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Scatterometry-based critical dimension and profile metrology

Posted: 16 Sep 2002 ?? ?Print Version ?Bookmark and Share

Keywords:microscopy? metrology? cd metrology? se method? cd-sem?

The continuing evolution of smaller feature sizes in semiconductor device manufacturing is driving the need for advanced metrology methods. As geometries are pushed below 0.15m, critical dimensions and feature profile metrology has become key to overall control of lithography and etch processes that looks to enhance device yield.

Conventional CD metrology methods such as critical-dimension scanning electron microscopy (CD-SEM) and conventional imaging-based optical methods are near or at the effective limits of resolution for advanced semiconductor devices. They also have the severe limitation that their top-down view provides little or no data concerning the sides and bottoms of features, and are thus unable to profile anomalies and artifacts. Profile data can be obtained by cross-section SEM, but this technique must be performed off-line and is destructive, costly, and time consuming.

Critical dimension scatterometry
In response to the limitations of CD-SEM and traditional imaging-based optical CD methods, scatterometry based optical profilometry techniques have emerged as a promising new technology for CD metrology. Scatterometry utilizes the optical signals produced by reflectometry or ellipsometry measurements taken on a grating structure consisting of a symmetrical line/space array patterned in transparent or non-opaque films. The interaction of light reflection, diffraction, and refraction striking the target produces phase and intensity information from the signal reflected off the target that can be used along with computational modeling techniques based on Rigorous Coupled Wave Analysis (RCWA) to reconstruct the profile shape of the patterned feature.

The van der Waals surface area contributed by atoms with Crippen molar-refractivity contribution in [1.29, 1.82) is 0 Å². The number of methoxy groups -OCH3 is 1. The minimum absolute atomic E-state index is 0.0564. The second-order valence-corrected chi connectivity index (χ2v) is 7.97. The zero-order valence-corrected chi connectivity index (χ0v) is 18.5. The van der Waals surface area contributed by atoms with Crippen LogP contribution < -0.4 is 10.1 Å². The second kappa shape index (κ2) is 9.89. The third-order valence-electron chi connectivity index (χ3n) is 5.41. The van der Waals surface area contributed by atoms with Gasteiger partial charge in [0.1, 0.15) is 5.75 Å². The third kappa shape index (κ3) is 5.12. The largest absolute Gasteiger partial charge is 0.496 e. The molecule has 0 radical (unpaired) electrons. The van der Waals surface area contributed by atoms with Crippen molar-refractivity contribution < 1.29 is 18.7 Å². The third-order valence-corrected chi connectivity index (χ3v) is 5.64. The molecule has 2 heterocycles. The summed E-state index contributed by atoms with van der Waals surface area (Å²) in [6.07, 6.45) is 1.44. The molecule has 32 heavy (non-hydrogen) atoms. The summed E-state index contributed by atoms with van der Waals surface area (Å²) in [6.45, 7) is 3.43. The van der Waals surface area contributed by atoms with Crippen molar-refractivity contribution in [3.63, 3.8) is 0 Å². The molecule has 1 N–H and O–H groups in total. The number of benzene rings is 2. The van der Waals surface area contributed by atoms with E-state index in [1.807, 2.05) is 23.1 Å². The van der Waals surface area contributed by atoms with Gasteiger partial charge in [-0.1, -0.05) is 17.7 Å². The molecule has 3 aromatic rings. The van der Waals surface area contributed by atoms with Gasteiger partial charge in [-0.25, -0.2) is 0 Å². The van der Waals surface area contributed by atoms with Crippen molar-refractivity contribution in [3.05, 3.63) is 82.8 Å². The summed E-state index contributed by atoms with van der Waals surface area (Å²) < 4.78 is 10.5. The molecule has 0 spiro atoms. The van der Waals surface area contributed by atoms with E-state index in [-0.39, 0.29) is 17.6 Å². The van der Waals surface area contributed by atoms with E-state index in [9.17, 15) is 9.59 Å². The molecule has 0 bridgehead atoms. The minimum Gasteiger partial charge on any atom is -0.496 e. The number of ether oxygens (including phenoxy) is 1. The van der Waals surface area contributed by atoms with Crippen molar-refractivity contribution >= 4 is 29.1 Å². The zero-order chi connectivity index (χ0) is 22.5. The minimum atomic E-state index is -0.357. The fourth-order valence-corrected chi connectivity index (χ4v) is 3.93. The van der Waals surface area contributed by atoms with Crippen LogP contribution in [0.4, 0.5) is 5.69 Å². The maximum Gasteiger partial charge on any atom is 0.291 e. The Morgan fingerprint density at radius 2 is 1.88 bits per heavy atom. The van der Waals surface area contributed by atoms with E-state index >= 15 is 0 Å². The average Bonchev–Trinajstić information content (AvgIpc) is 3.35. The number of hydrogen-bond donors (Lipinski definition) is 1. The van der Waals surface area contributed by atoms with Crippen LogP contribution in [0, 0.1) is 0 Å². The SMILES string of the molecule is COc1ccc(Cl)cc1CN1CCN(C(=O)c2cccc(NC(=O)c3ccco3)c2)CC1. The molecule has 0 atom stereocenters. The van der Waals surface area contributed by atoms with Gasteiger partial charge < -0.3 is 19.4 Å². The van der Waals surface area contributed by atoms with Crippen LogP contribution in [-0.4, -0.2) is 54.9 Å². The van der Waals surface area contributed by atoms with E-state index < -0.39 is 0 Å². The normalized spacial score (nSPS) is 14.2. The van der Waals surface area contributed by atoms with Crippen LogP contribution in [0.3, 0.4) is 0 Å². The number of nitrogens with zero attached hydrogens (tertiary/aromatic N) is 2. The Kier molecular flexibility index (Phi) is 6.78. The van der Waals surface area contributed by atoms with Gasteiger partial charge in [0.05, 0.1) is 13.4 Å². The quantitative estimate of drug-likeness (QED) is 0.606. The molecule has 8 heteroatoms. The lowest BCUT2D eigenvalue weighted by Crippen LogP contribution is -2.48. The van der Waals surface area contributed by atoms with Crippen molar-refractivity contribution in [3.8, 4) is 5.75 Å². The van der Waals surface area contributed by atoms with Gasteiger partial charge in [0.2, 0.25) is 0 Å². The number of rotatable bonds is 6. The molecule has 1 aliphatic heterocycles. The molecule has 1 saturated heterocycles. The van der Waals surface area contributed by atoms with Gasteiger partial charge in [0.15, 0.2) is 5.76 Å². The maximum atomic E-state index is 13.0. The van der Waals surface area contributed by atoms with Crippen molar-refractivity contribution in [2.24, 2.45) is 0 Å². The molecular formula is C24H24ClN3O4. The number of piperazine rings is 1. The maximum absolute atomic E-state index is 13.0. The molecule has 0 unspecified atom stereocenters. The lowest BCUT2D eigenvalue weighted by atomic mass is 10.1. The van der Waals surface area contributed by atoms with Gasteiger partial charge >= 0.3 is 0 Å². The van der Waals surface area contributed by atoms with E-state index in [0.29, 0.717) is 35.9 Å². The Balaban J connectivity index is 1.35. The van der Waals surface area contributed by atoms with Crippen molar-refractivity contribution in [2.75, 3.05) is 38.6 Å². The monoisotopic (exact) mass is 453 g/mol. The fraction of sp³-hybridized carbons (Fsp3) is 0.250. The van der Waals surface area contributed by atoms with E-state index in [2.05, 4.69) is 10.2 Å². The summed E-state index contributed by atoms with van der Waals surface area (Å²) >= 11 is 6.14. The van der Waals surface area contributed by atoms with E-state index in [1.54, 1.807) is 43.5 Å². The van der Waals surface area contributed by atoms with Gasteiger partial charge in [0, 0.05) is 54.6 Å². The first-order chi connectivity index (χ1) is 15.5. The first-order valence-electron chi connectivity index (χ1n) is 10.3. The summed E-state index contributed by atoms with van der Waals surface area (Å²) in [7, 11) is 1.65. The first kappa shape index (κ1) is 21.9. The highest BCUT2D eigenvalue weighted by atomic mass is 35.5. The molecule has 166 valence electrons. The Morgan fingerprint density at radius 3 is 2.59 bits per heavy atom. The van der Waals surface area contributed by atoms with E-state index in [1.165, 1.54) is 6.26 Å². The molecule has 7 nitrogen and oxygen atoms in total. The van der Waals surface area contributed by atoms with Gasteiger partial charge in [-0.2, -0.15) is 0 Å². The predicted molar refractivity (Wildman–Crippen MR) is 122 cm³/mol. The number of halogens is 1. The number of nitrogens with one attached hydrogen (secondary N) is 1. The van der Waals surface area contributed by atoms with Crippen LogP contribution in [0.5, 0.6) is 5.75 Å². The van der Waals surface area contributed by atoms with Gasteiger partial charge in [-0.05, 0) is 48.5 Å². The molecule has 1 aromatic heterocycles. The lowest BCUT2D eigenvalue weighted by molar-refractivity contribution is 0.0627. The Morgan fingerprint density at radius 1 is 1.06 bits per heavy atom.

Currently available scatterometry CD and profile metrology tools use a variety of optical signal acquisition methods with varying degrees of complexity and abilities to detect faults. In addition, modeling of the scatterometry data to reconstruct CD and profile can take two main pathsoff-line modeling combined with a solution database, or an on-line real-time direct regression solution calculation.

Three methods of optical signal acquisition are widely used in scatterometry critical-dimension CD applications:

  • Reflectometry at a normal angle of incidence. In this method, intensity is compared to wavelength.

  • 2-angle single wavelength ellipsometry. In this method, intensity and phase are compared to the change in the angle of incidence.

  • Spectroscopic ellipsometry at grazing incidence angle. In this method, intensity and phase are compared to wavelength.

    There are significant differences among these three methods, in terms of the quality and information content in the optical signals produced. Normal incidence reflectometry permits fast data acquisition, but phase information is absent and the technique has low sensitivity to re-entrant or undercut sidewall profiles. Two variable-angle ellipsometry and spectroscopic ellipsometry are somewhat slower in data acquisition, but produce more information about shape detail and profile due to both greater information content provided in the signal and the use of near-grazing angles of incidence.

    Modeling of the data to reconstruct features is performed either on-line, using real-time regression for solution finding; or off-line by comparing acquired spectra to a stored database of possible solutions. RCWA is used to calculate the diffraction of light by the grating structures on the wafer to simulate SE or reflectometry signals corresponding to the unique features (profile, CD, angle, film thickness) of the grating structure. RCWA models used for normal-incidence reflectometry and for 2-theta ellipsometry are less complex because there is less information content in the optical signal. RCWA models used for spectroscopic ellipsometry are more complex because of the higher data content of the output signal, and are more capable of reconstructing detailed profile shapes.